Wednesday, 4 January 2012

Molly Meldrum and TBI in the elderly

Ian Molly Meldrum On 15 December 65 year-old Ian “Molly” Meldrum fell 3 metres downstairs whilst putting up Christmas decorations in his home, striking his head and fracturing his skull. He was hospitalised, sedated and placed on a ventilator to help him breathe.

From the little information released by the media on his condition and recovery since the fall it appears that:
  • Molly was unconscious for several days and possibly more than a week – although it is understood that he was in an induced coma for part of that time
  • He regained consciousness after Christmas but remains disoriented and confused
  • He is only able to respond to basic commands and is unable to carry on a conversation
  • He can recognise close family members at times but this is inconsistent
These factors suggest that Molly sustained a traumatic brain injury (TBI) that was at least in the severe and possibly extremely severe, range.

Today’s ABC news report predicts that Molly has “a very, very long haul ahead of him”.

Research supports this assertion. Older age is an important predictor of worse outcome after TBI, even with relatively minor head injuries. A study by Mosenthal and colleagues (2002) found that elderly patients had twice the in-hospital mortality of younger TBI patients, the mortality rate increasing for each decade over 50 years. Elderly survivors of TBI are more likely to have a severe disability or be in a persistent vegetative state. The incidence of complications and poorer outcome after surgery are also worse for older patients.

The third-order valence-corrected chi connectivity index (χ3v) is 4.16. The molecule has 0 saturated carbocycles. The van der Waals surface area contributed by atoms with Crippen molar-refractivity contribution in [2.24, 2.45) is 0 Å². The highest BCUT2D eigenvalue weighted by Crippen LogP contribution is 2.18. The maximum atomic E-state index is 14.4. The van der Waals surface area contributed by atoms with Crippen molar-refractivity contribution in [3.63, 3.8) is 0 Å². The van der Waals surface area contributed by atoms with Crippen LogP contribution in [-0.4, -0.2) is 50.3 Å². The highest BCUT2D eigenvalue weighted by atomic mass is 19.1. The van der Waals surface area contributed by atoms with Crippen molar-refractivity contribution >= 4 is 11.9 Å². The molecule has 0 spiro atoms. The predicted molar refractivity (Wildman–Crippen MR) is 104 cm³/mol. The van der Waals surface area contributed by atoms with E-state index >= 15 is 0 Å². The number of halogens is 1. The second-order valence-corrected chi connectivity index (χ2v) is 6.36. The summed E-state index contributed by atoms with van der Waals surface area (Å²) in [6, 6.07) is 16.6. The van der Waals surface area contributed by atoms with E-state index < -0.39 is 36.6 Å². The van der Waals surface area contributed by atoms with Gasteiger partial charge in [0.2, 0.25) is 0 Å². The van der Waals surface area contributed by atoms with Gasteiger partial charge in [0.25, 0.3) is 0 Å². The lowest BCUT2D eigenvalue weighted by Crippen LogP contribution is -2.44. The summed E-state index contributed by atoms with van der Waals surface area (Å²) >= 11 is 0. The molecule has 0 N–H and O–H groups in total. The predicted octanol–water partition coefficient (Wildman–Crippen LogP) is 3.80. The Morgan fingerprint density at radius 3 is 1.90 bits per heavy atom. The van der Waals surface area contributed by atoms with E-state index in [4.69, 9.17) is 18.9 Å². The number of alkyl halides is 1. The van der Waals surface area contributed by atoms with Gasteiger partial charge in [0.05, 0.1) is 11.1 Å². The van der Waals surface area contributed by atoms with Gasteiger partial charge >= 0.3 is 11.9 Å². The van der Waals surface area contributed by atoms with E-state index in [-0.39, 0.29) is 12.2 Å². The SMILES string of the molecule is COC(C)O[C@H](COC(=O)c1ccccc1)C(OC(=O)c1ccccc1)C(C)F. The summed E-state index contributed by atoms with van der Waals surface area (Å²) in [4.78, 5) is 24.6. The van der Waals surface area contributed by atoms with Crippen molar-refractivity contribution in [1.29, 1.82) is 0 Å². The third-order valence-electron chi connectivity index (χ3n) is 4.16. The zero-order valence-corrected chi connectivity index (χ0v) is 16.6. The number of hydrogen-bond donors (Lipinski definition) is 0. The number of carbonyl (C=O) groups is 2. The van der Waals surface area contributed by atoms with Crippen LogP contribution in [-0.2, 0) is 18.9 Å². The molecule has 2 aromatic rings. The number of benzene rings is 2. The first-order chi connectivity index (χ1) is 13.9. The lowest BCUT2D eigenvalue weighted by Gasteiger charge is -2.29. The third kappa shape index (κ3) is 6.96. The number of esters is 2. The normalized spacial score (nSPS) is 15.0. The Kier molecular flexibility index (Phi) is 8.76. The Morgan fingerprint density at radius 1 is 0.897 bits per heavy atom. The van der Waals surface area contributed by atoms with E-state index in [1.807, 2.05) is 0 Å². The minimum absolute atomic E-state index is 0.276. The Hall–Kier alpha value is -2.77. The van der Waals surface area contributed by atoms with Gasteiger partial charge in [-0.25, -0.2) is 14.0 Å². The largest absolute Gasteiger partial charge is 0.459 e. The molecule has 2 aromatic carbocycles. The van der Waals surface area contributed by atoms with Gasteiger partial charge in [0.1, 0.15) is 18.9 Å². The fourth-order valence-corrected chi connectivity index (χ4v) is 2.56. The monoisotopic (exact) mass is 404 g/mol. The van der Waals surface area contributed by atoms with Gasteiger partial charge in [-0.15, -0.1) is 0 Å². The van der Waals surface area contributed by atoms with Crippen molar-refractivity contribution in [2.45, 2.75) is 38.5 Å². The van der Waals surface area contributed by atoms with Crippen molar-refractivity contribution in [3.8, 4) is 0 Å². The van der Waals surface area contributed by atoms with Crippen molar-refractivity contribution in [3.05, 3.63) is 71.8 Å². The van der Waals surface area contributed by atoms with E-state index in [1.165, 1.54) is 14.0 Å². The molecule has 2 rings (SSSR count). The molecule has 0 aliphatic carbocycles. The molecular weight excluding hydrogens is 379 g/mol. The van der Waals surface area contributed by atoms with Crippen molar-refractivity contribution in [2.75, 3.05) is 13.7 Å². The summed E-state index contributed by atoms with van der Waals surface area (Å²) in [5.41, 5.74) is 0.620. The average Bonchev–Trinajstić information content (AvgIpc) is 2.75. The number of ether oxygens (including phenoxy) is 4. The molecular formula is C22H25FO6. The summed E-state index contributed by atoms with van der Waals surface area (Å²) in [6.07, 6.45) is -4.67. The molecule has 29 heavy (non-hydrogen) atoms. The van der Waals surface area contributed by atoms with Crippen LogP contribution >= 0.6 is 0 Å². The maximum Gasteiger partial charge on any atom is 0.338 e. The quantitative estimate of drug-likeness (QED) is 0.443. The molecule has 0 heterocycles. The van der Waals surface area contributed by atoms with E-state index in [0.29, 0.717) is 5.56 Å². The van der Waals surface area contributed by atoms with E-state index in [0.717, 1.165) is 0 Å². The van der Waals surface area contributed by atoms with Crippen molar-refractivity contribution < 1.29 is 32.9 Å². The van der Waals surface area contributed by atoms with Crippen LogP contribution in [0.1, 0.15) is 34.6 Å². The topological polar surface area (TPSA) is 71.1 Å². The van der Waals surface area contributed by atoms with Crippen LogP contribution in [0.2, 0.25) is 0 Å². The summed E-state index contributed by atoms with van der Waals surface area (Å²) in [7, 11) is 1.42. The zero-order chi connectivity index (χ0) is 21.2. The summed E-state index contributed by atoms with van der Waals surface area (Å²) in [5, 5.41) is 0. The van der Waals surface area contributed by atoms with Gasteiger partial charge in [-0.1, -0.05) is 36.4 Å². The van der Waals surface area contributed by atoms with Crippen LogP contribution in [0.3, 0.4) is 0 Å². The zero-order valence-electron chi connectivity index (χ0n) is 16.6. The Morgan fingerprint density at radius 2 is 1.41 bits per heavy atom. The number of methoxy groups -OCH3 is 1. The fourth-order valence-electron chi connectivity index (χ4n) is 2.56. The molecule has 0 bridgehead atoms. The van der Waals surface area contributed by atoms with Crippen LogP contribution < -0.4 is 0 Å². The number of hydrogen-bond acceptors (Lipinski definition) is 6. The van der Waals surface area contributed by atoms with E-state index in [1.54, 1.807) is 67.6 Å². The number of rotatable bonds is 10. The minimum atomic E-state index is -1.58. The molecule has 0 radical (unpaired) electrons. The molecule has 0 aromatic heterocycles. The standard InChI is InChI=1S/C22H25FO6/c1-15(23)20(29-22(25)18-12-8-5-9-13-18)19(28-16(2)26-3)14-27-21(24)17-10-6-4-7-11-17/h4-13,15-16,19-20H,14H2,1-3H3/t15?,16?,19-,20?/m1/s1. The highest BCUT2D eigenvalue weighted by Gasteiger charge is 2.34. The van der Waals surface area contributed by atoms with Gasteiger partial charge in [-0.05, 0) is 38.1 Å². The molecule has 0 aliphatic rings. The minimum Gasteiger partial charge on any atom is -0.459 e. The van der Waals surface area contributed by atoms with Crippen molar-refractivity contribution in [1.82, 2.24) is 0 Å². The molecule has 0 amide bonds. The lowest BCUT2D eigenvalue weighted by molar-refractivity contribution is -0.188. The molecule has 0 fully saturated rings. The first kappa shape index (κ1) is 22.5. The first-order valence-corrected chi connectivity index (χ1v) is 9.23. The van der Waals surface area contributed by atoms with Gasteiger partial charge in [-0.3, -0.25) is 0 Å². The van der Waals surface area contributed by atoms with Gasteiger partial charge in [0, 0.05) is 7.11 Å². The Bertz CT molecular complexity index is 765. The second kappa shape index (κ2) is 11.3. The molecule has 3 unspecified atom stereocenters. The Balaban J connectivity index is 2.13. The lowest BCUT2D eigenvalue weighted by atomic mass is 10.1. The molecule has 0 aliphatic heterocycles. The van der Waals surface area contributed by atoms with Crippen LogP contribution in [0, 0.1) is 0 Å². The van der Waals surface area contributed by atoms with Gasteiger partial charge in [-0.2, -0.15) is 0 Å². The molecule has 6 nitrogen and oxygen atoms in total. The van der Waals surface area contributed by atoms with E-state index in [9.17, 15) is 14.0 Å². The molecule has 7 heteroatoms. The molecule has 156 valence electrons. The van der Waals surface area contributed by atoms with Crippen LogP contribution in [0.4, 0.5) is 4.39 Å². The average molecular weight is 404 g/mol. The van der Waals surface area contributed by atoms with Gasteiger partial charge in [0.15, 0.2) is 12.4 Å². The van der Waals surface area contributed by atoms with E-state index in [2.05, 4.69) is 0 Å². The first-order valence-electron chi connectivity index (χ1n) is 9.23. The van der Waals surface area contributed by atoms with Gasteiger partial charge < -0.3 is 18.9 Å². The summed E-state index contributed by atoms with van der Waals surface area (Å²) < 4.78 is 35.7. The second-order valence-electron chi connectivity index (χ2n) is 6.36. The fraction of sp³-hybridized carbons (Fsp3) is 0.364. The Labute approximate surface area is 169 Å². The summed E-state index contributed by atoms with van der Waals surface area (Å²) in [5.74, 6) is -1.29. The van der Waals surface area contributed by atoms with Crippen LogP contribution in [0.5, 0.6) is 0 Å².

The best predictors of a favourable outcome following TBI are younger age and lesser severity of TBI.
While this doesn't bode well for Molly, he does appear to be making some progress and all signs are that his functioning will continue to improve. It is also likely that he is getting the best possible care, which can make all the difference in ensuring the best possible recovery.

The thoughts of the ANTS team are with Molly and his family and we wish him a speedy recovery.

If you would like more information about TBI, cognitive rehabiliation or other ANTS services, please contact us.

Mosenthal, A.C., Lavery, R.F., Addis, M., et al. (2002). Isolated traumatic brain injury: Age is an independent predictor of mortality and early outcome. Journal of Trauma, 52(5), 907-911.,8

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